9.24 A few respondents also requested that the Aichi Targets be more prominent in the document, for example including the relevant targets in each chapter. Another respondent suggested that EU targets and Global Strategy for Plant Conservation 2020 Targets could also be included in Table 2 (chapter 7).
9.25 A number of respondents across sectors raised concerns about the Strategy's focus on ecosystem services. On the whole, these respondents felt that the Strategy overly focuses on the benefits to people and the economy at the expense of recognising and emphasising the intrinsic value of biodiversity. Several of these respondents thought the Strategy too strongly geared towards economic interests. On the other hand, a few respondents stated explicit support for the Strategy's recognition of the importance of biodiversity for society in general.
Specificity of the Strategy's actions and commitments
9.26 Many respondents raised concerns about the clarity and specificity of the key steps, actions and commitments, feeling that the Strategy does not provide adequate or concrete guidance on how these will be delivered. A number of respondents argued strongly in favour of clearer and more measurable key steps with greater commitment to action, including defined timescales. A few third sector organisations and public bodies called for an action plan to be put in place for implementing the Strategy. Two other respondents felt it was unclear as to whether the Strategy stands alone or if an action plan is to follow.
9.27 Related to the above concerns were issues raised regarding roles and responsibilities for delivery. A significant number of respondents, mainly local authorities, public bodies and third sector organisations, felt that it is unclear who will deliver the key steps and actions. Several of these (primarily third sector respondents) argued strongly that lead bodies should be identified for the key steps and actions. There were also several queries regarding how stakeholders such as landowners, LBAP Partnerships and other local and also national organisations fit in to the delivery of the Strategy.
Terminology and language
9.28 A number of respondents raised issues regarding the language and terminology used in the Strategy, with many of these emphasising the importance of clear definitions and consistency. A few respondents explicitly requested the inclusion of a glossary. Others highlighted terms which should be clearly defined in the text. These included: ecosystem approach, ecosystem health, natural capital/natural assets/natural capital assets, environmental health, and catchment. A few respondents warned against the use of general terms like 'nature' and 'natural environment' in place of 'biodiversity', as the former are subjective terms which carry implicit value judgements and different meanings for different audiences.
9.29 A small group of public sector respondents called for a single agreed hierarchical terminology to refer to the range of scales discussed, from National Ecological Network to local area. A few also felt that the use of ecosystem approach was conflated at times with other terms such as catchment management plans and river basin management planning and called for consistency in this respect.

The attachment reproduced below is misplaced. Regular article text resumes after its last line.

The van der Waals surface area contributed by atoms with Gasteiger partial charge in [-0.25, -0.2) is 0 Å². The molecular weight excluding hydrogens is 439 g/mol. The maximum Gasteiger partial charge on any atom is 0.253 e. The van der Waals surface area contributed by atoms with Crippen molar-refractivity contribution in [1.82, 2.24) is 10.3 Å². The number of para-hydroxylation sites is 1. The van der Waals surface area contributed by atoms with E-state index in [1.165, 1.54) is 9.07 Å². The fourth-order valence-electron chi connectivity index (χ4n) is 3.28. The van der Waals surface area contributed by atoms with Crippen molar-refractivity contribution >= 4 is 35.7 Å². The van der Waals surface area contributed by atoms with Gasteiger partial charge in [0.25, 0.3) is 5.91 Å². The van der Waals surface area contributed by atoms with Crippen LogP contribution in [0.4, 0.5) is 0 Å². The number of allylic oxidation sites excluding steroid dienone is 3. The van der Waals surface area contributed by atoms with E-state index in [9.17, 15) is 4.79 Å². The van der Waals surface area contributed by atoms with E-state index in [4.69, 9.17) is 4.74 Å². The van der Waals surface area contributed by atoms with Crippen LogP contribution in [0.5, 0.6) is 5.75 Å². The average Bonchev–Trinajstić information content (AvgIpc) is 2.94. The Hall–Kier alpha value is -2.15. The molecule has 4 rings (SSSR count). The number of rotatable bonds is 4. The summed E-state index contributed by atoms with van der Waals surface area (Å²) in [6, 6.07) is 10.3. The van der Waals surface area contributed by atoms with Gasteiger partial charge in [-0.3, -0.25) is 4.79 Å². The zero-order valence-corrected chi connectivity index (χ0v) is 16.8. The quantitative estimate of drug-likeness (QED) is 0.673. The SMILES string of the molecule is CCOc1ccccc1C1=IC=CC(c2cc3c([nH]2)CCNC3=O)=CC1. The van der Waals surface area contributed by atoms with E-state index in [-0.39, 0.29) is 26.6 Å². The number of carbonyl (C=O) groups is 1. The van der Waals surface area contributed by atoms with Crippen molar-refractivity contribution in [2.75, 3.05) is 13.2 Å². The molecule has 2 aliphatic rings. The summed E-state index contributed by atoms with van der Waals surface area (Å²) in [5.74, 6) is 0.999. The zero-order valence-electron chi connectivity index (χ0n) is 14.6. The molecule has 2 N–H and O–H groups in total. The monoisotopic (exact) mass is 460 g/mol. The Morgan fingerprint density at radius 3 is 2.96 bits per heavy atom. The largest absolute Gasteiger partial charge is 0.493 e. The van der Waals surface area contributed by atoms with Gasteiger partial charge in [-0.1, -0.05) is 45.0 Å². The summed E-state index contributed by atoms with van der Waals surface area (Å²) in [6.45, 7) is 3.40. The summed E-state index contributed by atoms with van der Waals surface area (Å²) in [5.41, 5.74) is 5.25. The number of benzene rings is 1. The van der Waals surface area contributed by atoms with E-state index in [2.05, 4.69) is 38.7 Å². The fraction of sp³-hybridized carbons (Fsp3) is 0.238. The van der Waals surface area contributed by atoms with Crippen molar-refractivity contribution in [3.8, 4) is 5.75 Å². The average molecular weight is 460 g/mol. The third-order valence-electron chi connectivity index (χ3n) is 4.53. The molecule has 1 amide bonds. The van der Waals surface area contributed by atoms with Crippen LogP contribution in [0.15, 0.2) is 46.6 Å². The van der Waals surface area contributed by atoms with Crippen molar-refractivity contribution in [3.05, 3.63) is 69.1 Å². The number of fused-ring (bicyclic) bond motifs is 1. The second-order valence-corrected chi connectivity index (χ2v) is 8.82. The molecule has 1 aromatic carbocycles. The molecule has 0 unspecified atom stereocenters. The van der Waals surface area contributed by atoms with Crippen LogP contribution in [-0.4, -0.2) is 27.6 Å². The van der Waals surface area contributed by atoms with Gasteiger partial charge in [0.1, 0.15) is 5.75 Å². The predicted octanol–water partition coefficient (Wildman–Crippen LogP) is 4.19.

9.30 Other comments mentioned the frequent use of words like 'should' and 'could', arguing that such language is weak and demonstrates lack of commitment. One respondent felt it was not always clear as to who is being referred to when the word 'we' is used - whether the Scottish Government, SEARS (Scotland's Environment and Rural Services), or a more generic 'we'.
9.31 Several respondents felt the text was repetitive, with one emphasising areas of overlap between the chapters. On the other hand, another respondent commented positively on the structure of the Strategy, feeling that the treatment of the main issues in separate chapters was appropriate.
9.32 A number of respondents voiced concerns over how delivery of the Strategy will be funded. These concerns were most common amongst local authorities and third sector organisations. A few of these respondents argued for a clear commitment to provide resources and funding. Others pointed out that difficult decisions will need to be made in targeting available resources, so priorities should be identified.
9.33 Several respondents, largely local authorities, expressed dissatisfaction with current funding mechanisms. Issues raised included the absence of allocated budgets to geographically defined areas, and ongoing difficulties in securing funding for the delivery of LBAPs.
The role of stakeholders
9.34 A number of respondents expressed disappointment in the lack of reference to local biodiversity partnerships and LBAPs within the Strategy and called for greater recognition of their work and potential role in delivery. A few respondents also highlighted the role of Local Records Centres and volunteer networks in data collection and requested greater recognition of these.
Stakeholder engagement and partnership working
9.35 A few respondents noted the importance of stakeholder engagement in delivering the Strategy outcomes. Some emphasised their interest in engaging, citing relevant biodiversity work, or highlighted structures in place for providing advice to policymakers. One respondent argued for a new approach to the Ecosystem Groups within the Scottish Biodiversity Working Groups; these were perceived to be ineffective and lacking consistency in the approaches of the different groups.